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Launched at TEFAF’s Maastricht fair last week, it tells a tale of political vandalism and red tape that increasingly puts off serious collectors from doing business in the EU and discourages younger generations from taking up a career in trading art.

But the survey’s purpose is positive: to revive the fight against damaging taxes and bureaucracy in an effort to redirect the fortunes of the European art market.

“If this decline is to be halted,” says TEFAF president Willem Baron van Dedem, “European governments must appreciate the economic and cultural benefits that the art market produces. We hope that the report will encourage this.”

Statistics included in the survey show that the UK still commands a leading role on the world stage of the art market, but they also point to some dramatic downturns in Europe since the imposition of restrictive taxes such as Import VAT. In addition, the survey identifies one of the biggest risks to the European and, in particular the UK, trade as the decline in expertise as the art market becomes a less attractive career option. This is heightened by the shift in knowledge to the US, where European dealers have sought to establish themselves with offices.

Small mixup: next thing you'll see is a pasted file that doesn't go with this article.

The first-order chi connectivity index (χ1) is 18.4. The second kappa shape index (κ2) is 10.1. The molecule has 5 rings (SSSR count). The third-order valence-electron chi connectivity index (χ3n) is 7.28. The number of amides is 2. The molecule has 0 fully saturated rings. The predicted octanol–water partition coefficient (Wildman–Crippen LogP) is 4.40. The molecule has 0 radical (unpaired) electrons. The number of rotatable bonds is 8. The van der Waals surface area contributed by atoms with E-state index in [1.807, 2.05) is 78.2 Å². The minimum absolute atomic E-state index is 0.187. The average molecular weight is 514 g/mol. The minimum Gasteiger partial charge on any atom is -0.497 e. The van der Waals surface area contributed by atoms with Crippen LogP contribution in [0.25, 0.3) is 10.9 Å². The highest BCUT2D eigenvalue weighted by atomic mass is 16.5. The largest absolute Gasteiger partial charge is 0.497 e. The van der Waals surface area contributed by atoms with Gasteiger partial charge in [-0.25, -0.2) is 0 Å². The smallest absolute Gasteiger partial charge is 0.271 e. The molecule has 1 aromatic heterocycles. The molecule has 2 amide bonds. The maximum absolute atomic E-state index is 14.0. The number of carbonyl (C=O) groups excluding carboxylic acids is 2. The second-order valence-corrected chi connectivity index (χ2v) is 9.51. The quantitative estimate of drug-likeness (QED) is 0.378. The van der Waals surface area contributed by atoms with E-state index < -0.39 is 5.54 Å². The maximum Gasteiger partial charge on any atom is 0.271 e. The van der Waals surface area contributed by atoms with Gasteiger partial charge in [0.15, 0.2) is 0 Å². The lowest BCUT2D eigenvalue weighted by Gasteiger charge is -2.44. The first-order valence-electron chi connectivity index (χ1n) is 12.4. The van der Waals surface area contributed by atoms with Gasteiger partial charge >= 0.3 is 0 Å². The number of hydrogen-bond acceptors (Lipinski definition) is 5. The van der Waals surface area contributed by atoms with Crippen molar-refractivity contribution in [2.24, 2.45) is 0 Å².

Market share

Headline statistics show a shift in the market away from the EU towards the US where restrictive taxes such as the artist’s resale levy (Droit de Suite) and Import VAT do not exist. Since 1998, Europe’s share of the global market has fallen by seven per cent; the US share has grown by the same margin. With pictures over the same period, the average price of a painting in the UK has grown by 54 per cent, but in the US it has grown by 75 per cent. As a whole, however, the average price at auction within the EU for fine art has declined by 39 per cent, which indicates that non-restrictive markets such as the US are creaming off works at the top end of the market where what the survey calls “price of flight” economics make it worthwhile for sellers to transfer goods for sale.